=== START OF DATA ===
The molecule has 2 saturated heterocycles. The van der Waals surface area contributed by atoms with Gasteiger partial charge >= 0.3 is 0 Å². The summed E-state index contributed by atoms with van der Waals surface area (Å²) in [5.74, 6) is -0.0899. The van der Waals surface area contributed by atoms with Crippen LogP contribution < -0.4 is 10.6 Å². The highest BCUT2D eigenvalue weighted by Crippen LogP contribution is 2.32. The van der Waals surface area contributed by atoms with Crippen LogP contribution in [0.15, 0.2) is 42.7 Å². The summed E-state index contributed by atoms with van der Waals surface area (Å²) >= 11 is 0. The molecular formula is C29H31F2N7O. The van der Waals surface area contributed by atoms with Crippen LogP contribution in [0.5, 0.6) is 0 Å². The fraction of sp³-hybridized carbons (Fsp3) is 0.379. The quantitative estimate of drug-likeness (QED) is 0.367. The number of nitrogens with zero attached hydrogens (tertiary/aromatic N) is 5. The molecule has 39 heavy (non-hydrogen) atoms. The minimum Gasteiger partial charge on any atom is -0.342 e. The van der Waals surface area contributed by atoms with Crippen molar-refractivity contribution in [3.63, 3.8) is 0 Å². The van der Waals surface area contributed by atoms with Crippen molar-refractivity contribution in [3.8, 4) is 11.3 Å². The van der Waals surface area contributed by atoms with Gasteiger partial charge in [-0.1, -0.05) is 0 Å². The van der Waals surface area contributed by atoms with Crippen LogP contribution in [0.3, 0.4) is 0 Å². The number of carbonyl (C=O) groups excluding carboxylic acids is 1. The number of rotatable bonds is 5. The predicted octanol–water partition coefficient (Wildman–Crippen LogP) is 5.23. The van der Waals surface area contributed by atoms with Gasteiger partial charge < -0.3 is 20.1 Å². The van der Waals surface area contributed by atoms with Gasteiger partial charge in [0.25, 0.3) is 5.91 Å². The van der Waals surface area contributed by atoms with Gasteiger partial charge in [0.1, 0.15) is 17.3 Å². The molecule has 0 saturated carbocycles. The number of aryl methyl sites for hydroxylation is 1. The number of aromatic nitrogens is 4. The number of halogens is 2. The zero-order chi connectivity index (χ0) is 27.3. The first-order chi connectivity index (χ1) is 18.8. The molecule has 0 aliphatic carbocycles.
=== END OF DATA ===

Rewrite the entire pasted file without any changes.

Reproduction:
The molecule has 2 saturated heterocycles. The van der Waals surface area contributed by atoms with Gasteiger partial charge >= 0.3 is 0 Å². The summed E-state index contributed by atoms with van der Waals surface area (Å²) in [5.74, 6) is -0.0899. The van der Waals surface area contributed by atoms with Crippen LogP contribution < -0.4 is 10.6 Å². The highest BCUT2D eigenvalue weighted by Crippen LogP contribution is 2.32. The van der Waals surface area contributed by atoms with Crippen LogP contribution in [0.15, 0.2) is 42.7 Å². The summed E-state index contributed by atoms with van der Waals surface area (Å²) >= 11 is 0. The molecular formula is C29H31F2N7O. The van der Waals surface area contributed by atoms with Crippen LogP contribution in [0.5, 0.6) is 0 Å². The fraction of sp³-hybridized carbons (Fsp3) is 0.379. The quantitative estimate of drug-likeness (QED) is 0.367. The number of nitrogens with zero attached hydrogens (tertiary/aromatic N) is 5. The molecule has 39 heavy (non-hydrogen) atoms. The minimum Gasteiger partial charge on any atom is -0.342 e. The van der Waals surface area contributed by atoms with Crippen molar-refractivity contribution in [3.63, 3.8) is 0 Å². The van der Waals surface area contributed by atoms with Crippen molar-refractivity contribution in [3.8, 4) is 11.3 Å². The van der Waals surface area contributed by atoms with Gasteiger partial charge in [-0.1, -0.05) is 0 Å². The van der Waals surface area contributed by atoms with Crippen LogP contribution in [0.3, 0.4) is 0 Å². The number of carbonyl (C=O) groups excluding carboxylic acids is 1. The number of rotatable bonds is 5. The predicted octanol–water partition coefficient (Wildman–Crippen LogP) is 5.23. The van der Waals surface area contributed by atoms with Gasteiger partial charge < -0.3 is 20.1 Å². The van der Waals surface area contributed by atoms with Gasteiger partial charge in [0.25, 0.3) is 5.91 Å². The van der Waals surface area contributed by atoms with Gasteiger partial charge in [0.1, 0.15) is 17.3 Å². The molecule has 0 saturated carbocycles. The number of aryl methyl sites for hydroxylation is 1. The number of aromatic nitrogens is 4. The number of halogens is 2. The zero-order chi connectivity index (χ0) is 27.3. The first-order chi connectivity index (χ1) is 18.8. The molecule has 0 aliphatic carbocycles.